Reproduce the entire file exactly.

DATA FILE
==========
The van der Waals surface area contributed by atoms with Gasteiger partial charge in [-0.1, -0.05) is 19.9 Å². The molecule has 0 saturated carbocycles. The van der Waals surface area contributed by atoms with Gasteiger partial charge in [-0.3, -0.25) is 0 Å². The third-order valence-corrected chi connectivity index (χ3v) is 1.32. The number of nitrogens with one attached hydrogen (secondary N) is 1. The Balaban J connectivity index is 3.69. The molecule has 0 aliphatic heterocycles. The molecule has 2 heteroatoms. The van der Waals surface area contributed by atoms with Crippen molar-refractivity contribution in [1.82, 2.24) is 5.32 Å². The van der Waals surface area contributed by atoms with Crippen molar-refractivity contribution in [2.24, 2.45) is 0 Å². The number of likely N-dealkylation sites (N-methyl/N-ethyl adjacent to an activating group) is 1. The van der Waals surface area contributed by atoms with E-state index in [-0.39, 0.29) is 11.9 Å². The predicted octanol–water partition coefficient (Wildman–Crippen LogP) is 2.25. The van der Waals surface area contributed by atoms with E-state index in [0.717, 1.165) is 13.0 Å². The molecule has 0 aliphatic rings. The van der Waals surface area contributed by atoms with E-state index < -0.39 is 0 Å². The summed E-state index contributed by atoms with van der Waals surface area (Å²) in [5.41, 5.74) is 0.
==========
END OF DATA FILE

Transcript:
The van der Waals surface area contributed by atoms with Gasteiger partial charge in [-0.1, -0.05) is 19.9 Å². The molecule has 0 saturated carbocycles. The van der Waals surface area contributed by atoms with Gasteiger partial charge in [-0.3, -0.25) is 0 Å². The third-order valence-corrected chi connectivity index (χ3v) is 1.32. The number of nitrogens with one attached hydrogen (secondary N) is 1. The Balaban J connectivity index is 3.69. The molecule has 0 aliphatic heterocycles. The molecule has 2 heteroatoms. The van der Waals surface area contributed by atoms with Crippen molar-refractivity contribution in [1.82, 2.24) is 5.32 Å². The van der Waals surface area contributed by atoms with Crippen molar-refractivity contribution in [2.24, 2.45) is 0 Å². The number of likely N-dealkylation sites (N-methyl/N-ethyl adjacent to an activating group) is 1. The van der Waals surface area contributed by atoms with E-state index in [-0.39, 0.29) is 11.9 Å². The predicted octanol–water partition coefficient (Wildman–Crippen LogP) is 2.25. The van der Waals surface area contributed by atoms with E-state index in [0.717, 1.165) is 13.0 Å². The molecule has 0 aliphatic rings. The van der Waals surface area contributed by atoms with E-state index < -0.39 is 0 Å². The summed E-state index contributed by atoms with van der Waals surface area (Å²) in [5.41, 5.74) is 0.